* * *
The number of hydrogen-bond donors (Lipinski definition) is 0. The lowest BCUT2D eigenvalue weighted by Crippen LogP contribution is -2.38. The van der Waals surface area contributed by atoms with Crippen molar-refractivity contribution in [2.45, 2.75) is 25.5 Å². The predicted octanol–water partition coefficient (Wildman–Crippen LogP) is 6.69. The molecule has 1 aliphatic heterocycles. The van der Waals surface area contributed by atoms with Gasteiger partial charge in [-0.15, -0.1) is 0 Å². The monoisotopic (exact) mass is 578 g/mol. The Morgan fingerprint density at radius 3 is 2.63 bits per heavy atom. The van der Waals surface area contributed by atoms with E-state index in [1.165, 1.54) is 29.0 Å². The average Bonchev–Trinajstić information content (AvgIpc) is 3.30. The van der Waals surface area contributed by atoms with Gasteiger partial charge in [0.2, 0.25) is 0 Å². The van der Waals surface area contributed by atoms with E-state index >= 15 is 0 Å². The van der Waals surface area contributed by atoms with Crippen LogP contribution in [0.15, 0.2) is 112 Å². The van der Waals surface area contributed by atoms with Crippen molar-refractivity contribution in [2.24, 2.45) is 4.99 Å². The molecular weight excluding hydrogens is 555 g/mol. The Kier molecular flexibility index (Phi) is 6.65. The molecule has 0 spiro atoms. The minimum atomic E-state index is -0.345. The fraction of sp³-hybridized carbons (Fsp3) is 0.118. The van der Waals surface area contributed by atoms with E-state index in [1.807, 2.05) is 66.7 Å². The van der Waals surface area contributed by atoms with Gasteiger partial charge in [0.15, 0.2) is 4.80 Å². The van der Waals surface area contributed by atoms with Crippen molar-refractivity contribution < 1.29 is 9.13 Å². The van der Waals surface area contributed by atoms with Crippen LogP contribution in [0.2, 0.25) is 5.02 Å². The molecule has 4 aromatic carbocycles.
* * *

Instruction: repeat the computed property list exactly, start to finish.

The number of hydrogen-bond donors (Lipinski definition) is 0. The lowest BCUT2D eigenvalue weighted by Crippen LogP contribution is -2.38. The van der Waals surface area contributed by atoms with Crippen molar-refractivity contribution in [2.45, 2.75) is 25.5 Å². The predicted octanol–water partition coefficient (Wildman–Crippen LogP) is 6.69. The molecule has 1 aliphatic heterocycles. The van der Waals surface area contributed by atoms with Gasteiger partial charge in [-0.15, -0.1) is 0 Å². The monoisotopic (exact) mass is 578 g/mol. The Morgan fingerprint density at radius 3 is 2.63 bits per heavy atom. The van der Waals surface area contributed by atoms with E-state index in [1.165, 1.54) is 29.0 Å². The average Bonchev–Trinajstić information content (AvgIpc) is 3.30. The van der Waals surface area contributed by atoms with Gasteiger partial charge in [0.2, 0.25) is 0 Å². The van der Waals surface area contributed by atoms with E-state index >= 15 is 0 Å². The van der Waals surface area contributed by atoms with Crippen LogP contribution in [0.15, 0.2) is 112 Å². The van der Waals surface area contributed by atoms with Crippen molar-refractivity contribution in [2.24, 2.45) is 4.99 Å². The molecular weight excluding hydrogens is 555 g/mol. The Kier molecular flexibility index (Phi) is 6.65. The molecule has 0 spiro atoms. The minimum atomic E-state index is -0.345. The fraction of sp³-hybridized carbons (Fsp3) is 0.118. The van der Waals surface area contributed by atoms with E-state index in [1.807, 2.05) is 66.7 Å². The van der Waals surface area contributed by atoms with Gasteiger partial charge in [0.15, 0.2) is 4.80 Å². The van der Waals surface area contributed by atoms with Crippen molar-refractivity contribution < 1.29 is 9.13 Å². The van der Waals surface area contributed by atoms with Crippen LogP contribution in [0.2, 0.25) is 5.02 Å². The molecule has 4 aromatic carbocycles.